XPeng Stock: Anchored in Valuation, Not Speculation (NYSE: XPEV)
XPeng (NYSE: XPEV) has sold just under 150,000 electric cars, but the market already values the company at $15 billion. Investors might wonder: is the company’s market capitalization justified? Can the EV start-up become its current valuation? In this article, I try to answer that question by evaluating Xpeng based on a residual earnings framework. My conclusion implies that there is considerable speculation in XPeng’s valuation. Only assuming terminal value growth greater than 6.5% and WACC less than 9.5% is XPEV’s current stock price justified.
XPeng is an emerging automotive company based in Guangzhou, China. Founded in 2015, the company designs, develops, manufactures and markets electric vehicles. Like many “start-up” automakers such as Tesla (TSLA) and NIO (NIO), XPeng is not just focused on vehicle electrification, but also on smart/data technology, including autonomous driving. and smart connectivity. That said, XPeng’s electric vehicles are positioned to appeal to tech-savvy middle-class consumers in China and abroad, with car prices ranging from around $22,000 to $45,000. In early 2022, XPeng launched four main models: the P7, a mid-size sedan; the P4, an executive sedan; the G3i (SUV) and the G9 (SUV). When it comes to XPeng’s technology, two solutions stand out: First, the company has developed an advanced automatic driving and parking assistant named XPILOT. Second, XPeng cars are equipped with the proprietary Xmart operating system, which is marketed as an intelligent ecosystem including solutions such as AI voice assistant and remote app control. Interestingly, XPeng is also experimenting with flying cars through its subsidiary HT Aero.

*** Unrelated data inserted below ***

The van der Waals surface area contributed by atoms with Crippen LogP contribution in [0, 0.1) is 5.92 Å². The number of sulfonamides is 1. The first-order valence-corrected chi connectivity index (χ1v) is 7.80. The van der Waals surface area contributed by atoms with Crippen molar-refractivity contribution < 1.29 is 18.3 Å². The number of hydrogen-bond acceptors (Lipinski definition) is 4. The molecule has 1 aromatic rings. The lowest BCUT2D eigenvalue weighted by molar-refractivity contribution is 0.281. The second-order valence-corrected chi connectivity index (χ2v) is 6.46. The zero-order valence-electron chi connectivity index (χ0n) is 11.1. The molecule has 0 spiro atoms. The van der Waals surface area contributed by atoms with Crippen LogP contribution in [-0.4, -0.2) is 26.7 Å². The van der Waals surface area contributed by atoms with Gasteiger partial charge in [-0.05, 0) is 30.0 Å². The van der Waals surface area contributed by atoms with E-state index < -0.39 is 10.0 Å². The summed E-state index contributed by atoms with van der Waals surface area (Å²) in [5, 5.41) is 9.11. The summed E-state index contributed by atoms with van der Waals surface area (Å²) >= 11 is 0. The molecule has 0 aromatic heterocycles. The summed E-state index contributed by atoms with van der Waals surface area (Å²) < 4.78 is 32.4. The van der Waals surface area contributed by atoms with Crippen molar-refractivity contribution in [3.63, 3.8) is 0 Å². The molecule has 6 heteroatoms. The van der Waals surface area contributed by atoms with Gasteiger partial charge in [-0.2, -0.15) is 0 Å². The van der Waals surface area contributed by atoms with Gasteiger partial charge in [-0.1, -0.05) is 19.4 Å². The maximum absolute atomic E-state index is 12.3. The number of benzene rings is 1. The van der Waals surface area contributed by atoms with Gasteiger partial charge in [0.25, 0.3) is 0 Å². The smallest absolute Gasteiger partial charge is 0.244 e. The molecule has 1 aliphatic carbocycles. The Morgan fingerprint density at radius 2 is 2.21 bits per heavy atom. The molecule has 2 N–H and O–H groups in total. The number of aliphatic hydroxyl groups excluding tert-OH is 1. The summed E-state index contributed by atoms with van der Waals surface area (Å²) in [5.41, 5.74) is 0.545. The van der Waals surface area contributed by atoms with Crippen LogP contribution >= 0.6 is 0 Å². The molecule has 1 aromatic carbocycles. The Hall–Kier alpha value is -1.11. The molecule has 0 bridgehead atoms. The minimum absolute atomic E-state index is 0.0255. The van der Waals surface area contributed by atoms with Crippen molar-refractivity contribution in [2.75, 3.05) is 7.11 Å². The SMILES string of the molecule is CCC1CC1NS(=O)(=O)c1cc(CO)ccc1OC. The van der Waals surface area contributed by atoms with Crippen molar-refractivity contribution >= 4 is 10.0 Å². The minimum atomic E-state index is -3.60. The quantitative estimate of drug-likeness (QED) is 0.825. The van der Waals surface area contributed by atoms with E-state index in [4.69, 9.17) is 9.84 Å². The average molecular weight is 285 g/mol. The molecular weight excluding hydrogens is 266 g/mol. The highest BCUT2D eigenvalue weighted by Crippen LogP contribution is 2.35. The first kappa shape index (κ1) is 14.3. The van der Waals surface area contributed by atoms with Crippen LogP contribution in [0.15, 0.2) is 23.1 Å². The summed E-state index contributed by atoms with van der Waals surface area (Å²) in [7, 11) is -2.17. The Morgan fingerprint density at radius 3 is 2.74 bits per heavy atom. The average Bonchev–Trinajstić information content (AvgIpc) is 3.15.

XPeng’s mission reads as follows:
Driving the transformation of smart electric vehicles with technology and data, shaping the mobility experience of the future.
XPeng has received equity funding from many international companies, including Foxconn, Alibaba (BABA) (OTCPK: BABAF), Xiaomi (OTCPK: XIACF) (OTCPK: XIACY) and Sequoia Capital China. The major shareholders are He Xiaopeng, which owns 23% of the company’s shares and Alibaba, which owns 12%. XPeng went public on the New York Stock Exchange in 2020, with shares jumping 40% on the first day of trading. As of July 2021, XPeng is also listed on the Hong Kong Stock Exchange.
Although XPeng has sold just under 150,000 electric cars, the Chinese market for electric vehicles is huge. According to the CPCA, China’s electric vehicle market in 2021 was 3.31 million vehicles, or 53% of the global market. While many Chinese tech companies faced regulatory scrutiny in 2021, the EV market is actually heavily backed by the government. This is due to the high air pollution experienced by the country. After the government announced a cap on the annual registration of fossil fuel vehicles, the electric vehicle market has seen huge growth, with startups such as XPeng, NIO and Li Auto (LI) entering the market. Although the market is growing rapidly and the Chinese government is providing a tailwind, investors should keep in mind that the market remains highly competitive. When buying a car, Chinese customers always tend to prefer foreign brands such as Tesla, Volkswagen and BMW. According to the China Passenger Car Association, XPeng’s P7 ranked as the 10th best-selling electric vehicle in China, with the Tesla Model 3 and Model Y ranking 2nd and 3rd respectively. Notably, XPeng also aims to expand into the European market, which is the second-largest EV market after China with 33% global market share. In the fourth quarter of 2021, the company opened the first branded overseas experience store in Stockholm.